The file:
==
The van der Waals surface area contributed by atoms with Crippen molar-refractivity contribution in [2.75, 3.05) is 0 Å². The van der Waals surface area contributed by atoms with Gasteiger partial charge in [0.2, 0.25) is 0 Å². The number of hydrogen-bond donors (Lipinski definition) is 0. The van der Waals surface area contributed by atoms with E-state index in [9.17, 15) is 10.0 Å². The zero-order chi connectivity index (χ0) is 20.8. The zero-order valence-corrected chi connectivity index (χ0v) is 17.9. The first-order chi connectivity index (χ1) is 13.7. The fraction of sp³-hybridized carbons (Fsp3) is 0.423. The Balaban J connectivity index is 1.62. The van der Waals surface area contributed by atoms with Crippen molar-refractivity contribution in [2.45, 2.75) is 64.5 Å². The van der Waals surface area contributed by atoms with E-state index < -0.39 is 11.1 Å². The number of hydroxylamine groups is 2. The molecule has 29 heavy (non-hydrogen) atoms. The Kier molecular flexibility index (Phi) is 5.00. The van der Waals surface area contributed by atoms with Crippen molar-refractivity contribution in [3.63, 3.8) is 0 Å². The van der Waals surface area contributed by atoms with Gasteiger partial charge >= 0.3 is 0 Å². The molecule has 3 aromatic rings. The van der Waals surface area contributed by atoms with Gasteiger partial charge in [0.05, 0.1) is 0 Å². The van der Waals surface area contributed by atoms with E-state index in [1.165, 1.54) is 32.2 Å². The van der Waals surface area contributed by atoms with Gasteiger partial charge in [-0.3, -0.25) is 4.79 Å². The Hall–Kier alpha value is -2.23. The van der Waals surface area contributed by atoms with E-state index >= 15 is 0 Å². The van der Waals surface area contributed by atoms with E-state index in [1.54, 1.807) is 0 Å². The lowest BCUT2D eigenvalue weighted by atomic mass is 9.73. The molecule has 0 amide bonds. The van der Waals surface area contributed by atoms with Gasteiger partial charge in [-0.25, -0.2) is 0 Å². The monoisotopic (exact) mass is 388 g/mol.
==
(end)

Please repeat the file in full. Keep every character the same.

The van der Waals surface area contributed by atoms with Crippen molar-refractivity contribution in [2.75, 3.05) is 0 Å². The van der Waals surface area contributed by atoms with Gasteiger partial charge in [0.2, 0.25) is 0 Å². The number of hydrogen-bond donors (Lipinski definition) is 0. The van der Waals surface area contributed by atoms with E-state index in [9.17, 15) is 10.0 Å². The zero-order chi connectivity index (χ0) is 20.8. The zero-order valence-corrected chi connectivity index (χ0v) is 17.9. The first-order chi connectivity index (χ1) is 13.7. The fraction of sp³-hybridized carbons (Fsp3) is 0.423. The Balaban J connectivity index is 1.62. The van der Waals surface area contributed by atoms with Crippen molar-refractivity contribution in [2.45, 2.75) is 64.5 Å². The van der Waals surface area contributed by atoms with E-state index < -0.39 is 11.1 Å². The number of hydroxylamine groups is 2. The molecule has 29 heavy (non-hydrogen) atoms. The Kier molecular flexibility index (Phi) is 5.00. The van der Waals surface area contributed by atoms with Crippen molar-refractivity contribution in [3.63, 3.8) is 0 Å². The van der Waals surface area contributed by atoms with Gasteiger partial charge >= 0.3 is 0 Å². The molecule has 3 aromatic rings. The van der Waals surface area contributed by atoms with Gasteiger partial charge in [0.05, 0.1) is 0 Å². The van der Waals surface area contributed by atoms with E-state index in [1.165, 1.54) is 32.2 Å². The van der Waals surface area contributed by atoms with Gasteiger partial charge in [-0.3, -0.25) is 4.79 Å². The Hall–Kier alpha value is -2.23. The van der Waals surface area contributed by atoms with E-state index >= 15 is 0 Å². The van der Waals surface area contributed by atoms with E-state index in [1.54, 1.807) is 0 Å². The lowest BCUT2D eigenvalue weighted by atomic mass is 9.73. The molecule has 0 amide bonds. The van der Waals surface area contributed by atoms with Gasteiger partial charge in [-0.25, -0.2) is 0 Å². The monoisotopic (exact) mass is 388 g/mol.